Labour Hire Licensing Deadlines Fast Approaching
Labour Hire Licensing is sweeping across the nation. If you’re a labour hire agency, or if you engage the services of one, it is crucial that you are aware of the implications of this on your business.
By the end of 2019, three Australian states will have implemented Labour Hire Licensing Schemes: Queensland, South Australia and Victoria. In addition, the ACT is currently working on their own licensing scheme.
While Queensland’s licencing scheme is already up and running, all South Australian labour hire providers operating in SA must lodge their applications by 31st August 2019, and Victoria is not far behind with their deadline at the end of October (29th).
So, what are the differences between the states?
The wording in the Acts in each state varies and this means that terms, definitions and reporting requirements can be different for each scheme.
Businesses will need to carefully review the requirements expected of them under the legislation to ensure they are well prepared proceed with the licensing process. Some of the states allow for exeptions, while others are very broad and can include labour hire agencies that are not even located in the state. The criteria for a license also varies.
Knowledge and Experience Criteria
The recent APSCo Australia: Across the MD’s Desk webinar honed in on Labour Hire Licensing in South Australia and raised some valuable points.
One of the issues identified in the webinar was the qualification threshold required with regards to ‘Knowledge and Experience’ requirements. It is now possible for certain nominated persons from an organisation who already possess a Laboure Hire License (from Queensland or Victoria) to meet the requirement threshold for a licence in South Australia. However Dianne Gibert, MD of Certex International and provider of the Labour Hire Licensing Preparation Service, has warned that the new scheme of Victorian licences will not be approved in time to be applicable for prospective South Australian licences.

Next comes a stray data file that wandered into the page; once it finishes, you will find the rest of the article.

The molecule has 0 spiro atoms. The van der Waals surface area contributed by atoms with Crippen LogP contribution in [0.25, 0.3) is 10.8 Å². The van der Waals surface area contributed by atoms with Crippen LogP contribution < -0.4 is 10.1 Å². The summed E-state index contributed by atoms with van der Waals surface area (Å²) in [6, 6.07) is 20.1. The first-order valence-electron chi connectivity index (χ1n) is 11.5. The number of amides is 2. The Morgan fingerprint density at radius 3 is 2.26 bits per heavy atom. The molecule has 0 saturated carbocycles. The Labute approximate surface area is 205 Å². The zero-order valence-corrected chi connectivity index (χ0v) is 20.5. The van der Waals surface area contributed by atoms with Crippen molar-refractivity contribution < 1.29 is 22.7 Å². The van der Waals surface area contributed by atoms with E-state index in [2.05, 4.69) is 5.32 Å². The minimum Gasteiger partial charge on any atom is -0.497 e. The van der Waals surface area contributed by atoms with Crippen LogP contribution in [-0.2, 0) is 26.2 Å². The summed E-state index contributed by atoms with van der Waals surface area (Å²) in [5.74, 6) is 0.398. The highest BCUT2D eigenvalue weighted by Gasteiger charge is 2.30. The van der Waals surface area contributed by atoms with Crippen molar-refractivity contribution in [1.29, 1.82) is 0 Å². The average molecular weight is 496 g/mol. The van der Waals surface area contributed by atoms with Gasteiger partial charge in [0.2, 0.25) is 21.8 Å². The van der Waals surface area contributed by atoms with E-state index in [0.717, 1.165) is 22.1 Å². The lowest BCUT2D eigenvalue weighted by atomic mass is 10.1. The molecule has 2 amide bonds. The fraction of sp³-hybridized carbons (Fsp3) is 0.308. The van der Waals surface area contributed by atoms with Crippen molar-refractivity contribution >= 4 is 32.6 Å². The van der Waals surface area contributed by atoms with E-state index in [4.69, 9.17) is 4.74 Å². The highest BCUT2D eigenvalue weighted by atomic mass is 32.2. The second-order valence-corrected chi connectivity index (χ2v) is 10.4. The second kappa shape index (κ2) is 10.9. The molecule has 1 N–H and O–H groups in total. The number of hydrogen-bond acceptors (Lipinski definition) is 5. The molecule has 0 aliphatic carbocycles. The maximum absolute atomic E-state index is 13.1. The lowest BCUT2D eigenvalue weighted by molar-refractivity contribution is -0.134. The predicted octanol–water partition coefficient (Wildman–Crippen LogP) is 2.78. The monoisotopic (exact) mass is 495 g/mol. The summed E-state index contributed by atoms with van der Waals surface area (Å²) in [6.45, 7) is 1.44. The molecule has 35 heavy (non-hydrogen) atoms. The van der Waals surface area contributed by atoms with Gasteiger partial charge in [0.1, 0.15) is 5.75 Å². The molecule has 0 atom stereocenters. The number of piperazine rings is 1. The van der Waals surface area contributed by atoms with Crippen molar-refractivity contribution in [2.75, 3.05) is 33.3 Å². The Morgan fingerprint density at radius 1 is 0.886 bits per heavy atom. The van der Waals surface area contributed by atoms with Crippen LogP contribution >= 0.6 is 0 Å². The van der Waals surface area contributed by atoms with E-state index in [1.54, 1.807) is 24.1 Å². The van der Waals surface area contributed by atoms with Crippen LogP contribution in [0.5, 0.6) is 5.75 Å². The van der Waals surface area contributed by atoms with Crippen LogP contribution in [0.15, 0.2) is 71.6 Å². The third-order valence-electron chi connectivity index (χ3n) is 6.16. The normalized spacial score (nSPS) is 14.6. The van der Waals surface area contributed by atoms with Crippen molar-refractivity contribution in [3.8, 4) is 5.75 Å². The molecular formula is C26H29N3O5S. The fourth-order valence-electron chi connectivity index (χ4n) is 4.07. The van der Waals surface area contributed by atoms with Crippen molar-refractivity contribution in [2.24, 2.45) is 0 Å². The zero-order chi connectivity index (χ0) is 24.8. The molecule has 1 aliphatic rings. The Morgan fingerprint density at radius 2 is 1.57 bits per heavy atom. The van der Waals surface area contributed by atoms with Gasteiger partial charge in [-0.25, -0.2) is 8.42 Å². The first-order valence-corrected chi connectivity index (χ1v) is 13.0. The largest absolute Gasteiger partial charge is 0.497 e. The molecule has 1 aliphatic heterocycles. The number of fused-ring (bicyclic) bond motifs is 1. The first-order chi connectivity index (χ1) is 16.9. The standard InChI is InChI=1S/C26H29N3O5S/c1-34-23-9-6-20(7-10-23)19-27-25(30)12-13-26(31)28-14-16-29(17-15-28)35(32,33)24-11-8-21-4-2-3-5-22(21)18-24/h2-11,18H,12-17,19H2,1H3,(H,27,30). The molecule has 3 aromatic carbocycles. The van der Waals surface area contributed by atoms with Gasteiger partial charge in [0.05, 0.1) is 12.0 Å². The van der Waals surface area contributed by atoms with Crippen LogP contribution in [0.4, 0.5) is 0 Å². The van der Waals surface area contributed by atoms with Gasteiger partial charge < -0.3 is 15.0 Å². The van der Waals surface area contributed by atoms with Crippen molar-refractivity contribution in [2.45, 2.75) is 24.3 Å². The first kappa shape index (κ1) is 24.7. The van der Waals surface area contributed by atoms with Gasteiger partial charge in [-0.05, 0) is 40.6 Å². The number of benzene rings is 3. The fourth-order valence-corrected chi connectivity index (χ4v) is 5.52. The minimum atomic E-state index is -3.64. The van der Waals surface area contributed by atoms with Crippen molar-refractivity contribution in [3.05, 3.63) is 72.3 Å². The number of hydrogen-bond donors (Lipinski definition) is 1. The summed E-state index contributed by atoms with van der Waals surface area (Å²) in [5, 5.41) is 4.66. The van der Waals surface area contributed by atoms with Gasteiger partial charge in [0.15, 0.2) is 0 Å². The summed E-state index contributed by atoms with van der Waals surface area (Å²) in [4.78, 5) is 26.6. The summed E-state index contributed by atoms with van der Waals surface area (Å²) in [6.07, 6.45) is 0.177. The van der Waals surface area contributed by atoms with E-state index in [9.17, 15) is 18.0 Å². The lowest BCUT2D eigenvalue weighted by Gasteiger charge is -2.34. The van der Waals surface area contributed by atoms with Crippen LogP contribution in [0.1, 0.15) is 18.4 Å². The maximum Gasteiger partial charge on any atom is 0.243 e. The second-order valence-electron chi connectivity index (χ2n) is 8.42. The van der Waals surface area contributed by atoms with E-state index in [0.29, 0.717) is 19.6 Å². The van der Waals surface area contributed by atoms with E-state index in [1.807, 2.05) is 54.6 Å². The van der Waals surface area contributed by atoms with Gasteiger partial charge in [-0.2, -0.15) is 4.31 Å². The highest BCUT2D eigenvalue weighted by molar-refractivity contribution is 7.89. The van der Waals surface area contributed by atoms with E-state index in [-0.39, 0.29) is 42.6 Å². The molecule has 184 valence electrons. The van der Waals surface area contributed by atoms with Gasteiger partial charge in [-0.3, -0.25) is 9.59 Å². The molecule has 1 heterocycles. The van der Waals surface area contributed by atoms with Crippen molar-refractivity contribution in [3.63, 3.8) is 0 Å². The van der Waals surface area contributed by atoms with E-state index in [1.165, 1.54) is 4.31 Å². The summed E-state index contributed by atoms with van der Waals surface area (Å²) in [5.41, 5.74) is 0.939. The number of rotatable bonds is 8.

Insight into the Victorian application process indicates that delays in processing applications have arisen largely due to mistakes in applications or missing information (Victoria has had over 400 applications submitted with none approved yet). These delays may be reflected in the South Australian process as well, therefore businesses looking to undergo the licensing process in South Australia should be aware of these challenges and prepared to correctly follow application obligations.
Businesses should take the opportunity to get started on the licensing process as soon as possible, this way they can also ensure clients (especially those in other states) are aware that they are going through this process of complying with the necessary authority and regulations.
Businesses must ensure they are working only with labour hire agencies that are properly licensed. Each state has a register of agencies that are licensed, or applications received, that you can check. In Victoria there will be an option to receive a notification if the status of the agency you work with has changed.
It is important to note that working with a licensed labour hire agency does not remove the obligations on the host client to meet existing obligations towards workers, such as safety, work rights and work skills etc. If you have any questions about your obligations please contact Certex to find out more.
There are heavy penalties to both labour hire agencies and the host clients for non-compliance within the schemes. A labour hire agency operating without a license, and host clients using labour from such agencies, both face penalties that could include fines and imprisonment. In Queensland, which was the first to come into effect, 14 licenses have been cancelled with 50 suspended to date.
South Australia: https://www.sa.gov.au/topics/business-and-trade/licensing/labour-hire-licence